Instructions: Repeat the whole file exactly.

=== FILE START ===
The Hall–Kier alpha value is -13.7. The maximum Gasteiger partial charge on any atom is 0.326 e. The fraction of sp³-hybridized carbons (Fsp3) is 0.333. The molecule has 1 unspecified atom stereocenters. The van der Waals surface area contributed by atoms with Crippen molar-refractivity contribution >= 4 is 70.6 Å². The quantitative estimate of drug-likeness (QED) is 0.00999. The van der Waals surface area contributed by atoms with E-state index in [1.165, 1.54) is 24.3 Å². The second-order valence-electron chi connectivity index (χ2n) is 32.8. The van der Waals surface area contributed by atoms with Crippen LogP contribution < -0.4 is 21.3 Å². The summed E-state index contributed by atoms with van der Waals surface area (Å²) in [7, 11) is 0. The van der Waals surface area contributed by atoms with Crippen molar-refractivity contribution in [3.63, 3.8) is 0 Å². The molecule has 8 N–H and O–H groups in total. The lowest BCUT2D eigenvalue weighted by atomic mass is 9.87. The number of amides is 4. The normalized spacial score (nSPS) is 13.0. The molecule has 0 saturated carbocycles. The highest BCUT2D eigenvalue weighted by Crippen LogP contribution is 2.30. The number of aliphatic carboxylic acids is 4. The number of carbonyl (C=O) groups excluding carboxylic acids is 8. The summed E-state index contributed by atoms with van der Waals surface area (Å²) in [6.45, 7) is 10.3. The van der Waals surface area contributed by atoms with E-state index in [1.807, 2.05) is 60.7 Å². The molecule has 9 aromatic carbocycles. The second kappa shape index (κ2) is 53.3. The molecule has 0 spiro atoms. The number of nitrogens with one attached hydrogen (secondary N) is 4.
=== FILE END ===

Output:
The Hall–Kier alpha value is -13.7. The maximum Gasteiger partial charge on any atom is 0.326 e. The fraction of sp³-hybridized carbons (Fsp3) is 0.333. The molecule has 1 unspecified atom stereocenters. The van der Waals surface area contributed by atoms with Crippen molar-refractivity contribution >= 4 is 70.6 Å². The quantitative estimate of drug-likeness (QED) is 0.00999. The van der Waals surface area contributed by atoms with E-state index in [1.165, 1.54) is 24.3 Å². The second-order valence-electron chi connectivity index (χ2n) is 32.8. The van der Waals surface area contributed by atoms with Crippen LogP contribution < -0.4 is 21.3 Å². The summed E-state index contributed by atoms with van der Waals surface area (Å²) in [7, 11) is 0. The van der Waals surface area contributed by atoms with Crippen molar-refractivity contribution in [3.63, 3.8) is 0 Å². The molecule has 8 N–H and O–H groups in total. The lowest BCUT2D eigenvalue weighted by atomic mass is 9.87. The number of amides is 4. The normalized spacial score (nSPS) is 13.0. The molecule has 0 saturated carbocycles. The highest BCUT2D eigenvalue weighted by Crippen LogP contribution is 2.30. The number of aliphatic carboxylic acids is 4. The number of carbonyl (C=O) groups excluding carboxylic acids is 8. The summed E-state index contributed by atoms with van der Waals surface area (Å²) in [6.45, 7) is 10.3. The van der Waals surface area contributed by atoms with E-state index in [1.807, 2.05) is 60.7 Å². The molecule has 9 aromatic carbocycles. The second kappa shape index (κ2) is 53.3. The molecule has 0 spiro atoms. The number of nitrogens with one attached hydrogen (secondary N) is 4.